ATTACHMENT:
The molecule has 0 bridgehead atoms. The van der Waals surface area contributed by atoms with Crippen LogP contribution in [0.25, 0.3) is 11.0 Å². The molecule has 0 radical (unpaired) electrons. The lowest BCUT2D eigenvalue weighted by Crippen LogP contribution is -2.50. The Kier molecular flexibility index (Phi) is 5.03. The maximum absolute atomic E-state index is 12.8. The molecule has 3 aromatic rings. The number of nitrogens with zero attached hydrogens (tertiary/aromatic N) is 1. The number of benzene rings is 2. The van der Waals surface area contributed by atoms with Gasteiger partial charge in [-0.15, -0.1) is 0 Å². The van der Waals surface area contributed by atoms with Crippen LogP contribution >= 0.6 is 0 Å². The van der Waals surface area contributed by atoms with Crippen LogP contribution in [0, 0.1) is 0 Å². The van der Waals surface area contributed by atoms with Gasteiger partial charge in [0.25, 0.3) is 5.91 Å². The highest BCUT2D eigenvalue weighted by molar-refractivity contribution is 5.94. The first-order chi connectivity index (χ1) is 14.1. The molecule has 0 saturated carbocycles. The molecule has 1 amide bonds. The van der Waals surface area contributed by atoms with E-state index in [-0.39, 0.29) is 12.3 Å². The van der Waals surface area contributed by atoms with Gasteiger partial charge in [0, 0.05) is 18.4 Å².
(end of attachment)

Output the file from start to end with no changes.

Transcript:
The molecule has 0 bridgehead atoms. The van der Waals surface area contributed by atoms with Crippen LogP contribution in [0.25, 0.3) is 11.0 Å². The molecule has 0 radical (unpaired) electrons. The lowest BCUT2D eigenvalue weighted by Crippen LogP contribution is -2.50. The Kier molecular flexibility index (Phi) is 5.03. The maximum absolute atomic E-state index is 12.8. The molecule has 3 aromatic rings. The number of nitrogens with zero attached hydrogens (tertiary/aromatic N) is 1. The number of benzene rings is 2. The van der Waals surface area contributed by atoms with Gasteiger partial charge in [-0.15, -0.1) is 0 Å². The van der Waals surface area contributed by atoms with Crippen LogP contribution >= 0.6 is 0 Å². The van der Waals surface area contributed by atoms with Crippen LogP contribution in [0, 0.1) is 0 Å². The van der Waals surface area contributed by atoms with Gasteiger partial charge in [0.25, 0.3) is 5.91 Å². The highest BCUT2D eigenvalue weighted by molar-refractivity contribution is 5.94. The first-order chi connectivity index (χ1) is 14.1. The molecule has 0 saturated carbocycles. The molecule has 1 amide bonds. The van der Waals surface area contributed by atoms with E-state index in [-0.39, 0.29) is 12.3 Å². The van der Waals surface area contributed by atoms with Gasteiger partial charge in [0, 0.05) is 18.4 Å².